Hey folks, Harry here with the latest from the Man Who Does Not Babble on BLACK HAWK DOWN. Many of you are familiar with the real life story that this movie is based on, so what is said below will not be a spoiler, but for those of you that are not familiar with the tale... perhaps you should leave with the knowledge that the actors have been working their asses off to be as RANGER-like as possible. The article is WAY COOL and incredibly informative, but there are spoilers... so beware, enjoy....
Below you will find a copy of an ArmyLINK News Story discussing the training of the actors for the upcoming Black Hawk Down film. The readership may find some useful bits of information within (I certainly did), as well as a few spoilers. I'm not one to babble... so here it is:
FORT BRAGG, N.C. (Army News Service, March 7, 2001) - Actors for the movie "Black Hawk Down" trained at three Army installations in February before traveling to Morocco to film the battle scenes.
Actors Ron Eldard and Jeremy Piven, who portray helicopter pilots in the film, trained on simulations at Fort Campbell, Ky. Twenty-one actors who portray Army Rangers received instruction at Fort Benning, Ga., to add realism to their roles. And a group of actors were trained at Fort Bragg, N.C., on an urban combat course that simulated conditions in Mogadishu, Somalia.
On Oct. 3-4, 1993, while deployed to Somalia, U. S. Army Special Operations Command soldiers fought their bloodiest battle in decades. Two Black Hawk helicopters crashed, and 18 USASOC soldiers were killed before it was all over. The events of those two days -- the actions of Task Force Ranger and the Battle of Mogadishu -- are now being made into a movie.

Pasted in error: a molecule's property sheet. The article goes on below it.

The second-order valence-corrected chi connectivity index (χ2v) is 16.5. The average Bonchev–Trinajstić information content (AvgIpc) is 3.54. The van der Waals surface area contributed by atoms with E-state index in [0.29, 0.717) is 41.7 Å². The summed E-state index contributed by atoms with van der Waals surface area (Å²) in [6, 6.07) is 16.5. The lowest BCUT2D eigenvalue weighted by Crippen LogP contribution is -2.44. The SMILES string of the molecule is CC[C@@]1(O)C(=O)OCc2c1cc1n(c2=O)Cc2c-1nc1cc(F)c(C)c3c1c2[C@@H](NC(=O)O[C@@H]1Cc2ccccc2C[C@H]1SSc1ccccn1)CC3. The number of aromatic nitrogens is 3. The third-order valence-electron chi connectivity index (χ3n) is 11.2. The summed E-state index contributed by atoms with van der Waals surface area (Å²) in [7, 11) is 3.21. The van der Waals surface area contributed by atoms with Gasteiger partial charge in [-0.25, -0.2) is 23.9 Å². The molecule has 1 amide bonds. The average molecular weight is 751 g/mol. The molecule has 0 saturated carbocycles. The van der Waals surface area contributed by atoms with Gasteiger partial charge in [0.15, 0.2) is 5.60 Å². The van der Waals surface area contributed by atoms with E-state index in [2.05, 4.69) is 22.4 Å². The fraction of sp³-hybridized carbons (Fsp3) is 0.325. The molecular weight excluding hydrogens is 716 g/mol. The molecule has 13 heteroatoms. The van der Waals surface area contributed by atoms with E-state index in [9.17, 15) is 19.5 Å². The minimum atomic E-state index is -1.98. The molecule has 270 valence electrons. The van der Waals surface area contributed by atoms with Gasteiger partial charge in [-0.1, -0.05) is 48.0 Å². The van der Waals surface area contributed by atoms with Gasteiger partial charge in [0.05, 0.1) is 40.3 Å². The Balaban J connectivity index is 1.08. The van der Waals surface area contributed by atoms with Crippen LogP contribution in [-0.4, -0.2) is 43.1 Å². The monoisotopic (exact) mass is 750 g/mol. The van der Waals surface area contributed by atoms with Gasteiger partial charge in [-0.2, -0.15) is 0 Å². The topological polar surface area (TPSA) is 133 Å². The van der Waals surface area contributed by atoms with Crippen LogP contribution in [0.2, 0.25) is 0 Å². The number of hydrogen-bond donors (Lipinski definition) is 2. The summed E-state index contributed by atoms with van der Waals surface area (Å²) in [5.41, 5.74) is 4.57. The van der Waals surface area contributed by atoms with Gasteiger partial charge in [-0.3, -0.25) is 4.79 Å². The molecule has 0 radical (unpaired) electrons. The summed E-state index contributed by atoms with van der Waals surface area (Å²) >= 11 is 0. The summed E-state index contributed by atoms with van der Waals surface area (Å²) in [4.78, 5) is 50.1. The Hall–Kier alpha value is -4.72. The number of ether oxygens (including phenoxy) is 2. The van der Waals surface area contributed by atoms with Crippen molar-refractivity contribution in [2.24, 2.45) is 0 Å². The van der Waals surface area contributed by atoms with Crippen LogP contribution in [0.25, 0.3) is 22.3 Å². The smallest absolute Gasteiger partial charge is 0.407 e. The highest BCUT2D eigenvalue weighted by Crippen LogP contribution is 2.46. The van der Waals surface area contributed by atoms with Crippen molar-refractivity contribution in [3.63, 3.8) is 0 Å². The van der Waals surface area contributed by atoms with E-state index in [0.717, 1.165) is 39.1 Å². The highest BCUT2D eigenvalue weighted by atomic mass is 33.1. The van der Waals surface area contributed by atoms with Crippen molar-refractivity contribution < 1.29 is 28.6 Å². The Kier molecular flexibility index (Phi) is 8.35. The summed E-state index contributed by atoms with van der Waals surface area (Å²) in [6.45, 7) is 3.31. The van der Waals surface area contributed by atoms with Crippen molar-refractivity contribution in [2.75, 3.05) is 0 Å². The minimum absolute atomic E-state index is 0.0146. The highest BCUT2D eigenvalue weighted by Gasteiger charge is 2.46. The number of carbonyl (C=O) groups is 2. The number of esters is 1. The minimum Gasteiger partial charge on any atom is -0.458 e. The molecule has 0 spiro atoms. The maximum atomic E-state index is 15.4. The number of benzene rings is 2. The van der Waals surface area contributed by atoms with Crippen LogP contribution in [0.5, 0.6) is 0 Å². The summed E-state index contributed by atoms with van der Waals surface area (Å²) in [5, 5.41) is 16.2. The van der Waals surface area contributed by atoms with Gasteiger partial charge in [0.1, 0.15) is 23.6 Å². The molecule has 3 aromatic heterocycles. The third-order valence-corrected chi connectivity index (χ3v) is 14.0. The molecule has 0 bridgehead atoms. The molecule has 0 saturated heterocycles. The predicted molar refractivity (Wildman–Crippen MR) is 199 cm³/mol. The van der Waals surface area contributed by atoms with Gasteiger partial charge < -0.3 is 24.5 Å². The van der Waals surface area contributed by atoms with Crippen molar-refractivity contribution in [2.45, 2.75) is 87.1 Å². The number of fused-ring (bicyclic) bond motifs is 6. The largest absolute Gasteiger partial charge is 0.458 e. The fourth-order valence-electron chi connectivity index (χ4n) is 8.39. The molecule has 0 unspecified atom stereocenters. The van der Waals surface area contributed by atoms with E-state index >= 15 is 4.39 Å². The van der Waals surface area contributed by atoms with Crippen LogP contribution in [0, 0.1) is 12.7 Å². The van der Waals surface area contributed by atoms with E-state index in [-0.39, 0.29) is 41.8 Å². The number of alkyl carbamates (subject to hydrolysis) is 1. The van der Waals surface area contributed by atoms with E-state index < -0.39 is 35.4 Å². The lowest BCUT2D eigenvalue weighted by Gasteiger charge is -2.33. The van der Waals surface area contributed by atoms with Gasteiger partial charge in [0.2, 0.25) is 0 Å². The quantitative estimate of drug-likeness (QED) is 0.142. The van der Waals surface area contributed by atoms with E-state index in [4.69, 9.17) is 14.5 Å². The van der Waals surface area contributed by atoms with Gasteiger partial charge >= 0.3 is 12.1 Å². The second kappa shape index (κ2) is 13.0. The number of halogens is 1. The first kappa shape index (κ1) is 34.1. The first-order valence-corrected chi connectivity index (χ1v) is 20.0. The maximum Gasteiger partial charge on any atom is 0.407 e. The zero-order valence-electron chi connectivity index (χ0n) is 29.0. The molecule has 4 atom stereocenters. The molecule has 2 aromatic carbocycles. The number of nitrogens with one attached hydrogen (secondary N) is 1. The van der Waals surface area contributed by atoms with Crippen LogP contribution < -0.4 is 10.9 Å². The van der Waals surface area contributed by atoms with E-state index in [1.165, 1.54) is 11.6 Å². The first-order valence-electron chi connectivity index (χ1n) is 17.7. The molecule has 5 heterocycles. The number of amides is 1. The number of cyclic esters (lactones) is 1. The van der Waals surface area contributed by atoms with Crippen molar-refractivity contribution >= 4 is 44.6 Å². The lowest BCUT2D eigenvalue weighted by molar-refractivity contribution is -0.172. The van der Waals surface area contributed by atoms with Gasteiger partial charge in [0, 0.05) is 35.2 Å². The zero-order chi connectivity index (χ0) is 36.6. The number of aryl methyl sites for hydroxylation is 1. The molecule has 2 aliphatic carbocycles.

Actors who trained at Fort Bragg included Bill Fichtner, who will take the part of Master Sgt. Paul Howe; Eric Bana who will play Master Sgt. John "Mace" Macejunas; and Nikolaj Waldau, who will portray Sgt. 1st Class Gary Gordon.
First the actors received detailed instruction on the proper handling and operation of weapons used by the soldiers in Somalia. They were trained by Special Forces Advanced Urban Combat course instructors.
Sgt. 1st Class Chris Young, a marksmanship instructor, focused more on technique than hitting targets. He instructed the actors to shoot with both eyes open.
"It's a combat proven technique," Young said. "The guy that taught me how to shoot was John Macejunas."
After a morning of dry-fire, they moved from the classroom to the range where the actors fired both the rifles and pistols.
Next, Sgt. 1st Class Sander Kinsall led breaching training, or entering locked or obstructed doorways or windows using explosives. Kinsall showed the actors the proper and safe way to construct charges and firing systems that blow doors or destroy door locks while causing minimal damage to room interiors.
On the third day of training, the actors moved on to close quarter's battles -- entering and clearing a building of possible threats. Hour upon hour the actors lined up -- or stacked -- outside a room, entered a door and moved to a specified corner of the room engaging targets within their sector of responsibility. The instructors constantly reinforced learning by shooting questions at the actors.
"Where should the brass fall," asked Kinsall?
"Outside the door," the actors responded.
"What are the principles of CQB?" asked Kinsall.
"Speed, surprise and violence of action," said Bano.
The final day of the actor's training culminated at Fort Bragg's Military Operations in Urban Terrain site, a cinderblock mock village. There, the Special Forces soldiers demonstrated movement through a city that poses threats at every turn.
Fichtner, Bana and Waldau fought their way against an opposing force using simunitions through the mock city to a fictional helicopter crash site.
At Fort Benning, 1st Sgt. James Hardy, Ranger Training Detachment commandant, has a personal interest in the project. His goal was to ensure the 21 actors playing the Rangers had a good understanding of the Ranger mentality and way of life and how events played out in Mogadishu those two days. Hardy was a team leader there and had been on several missions before being called home on an emergency. Although he didn't fight in the Oct. 3-4 battle, his soldiers did, and several died there.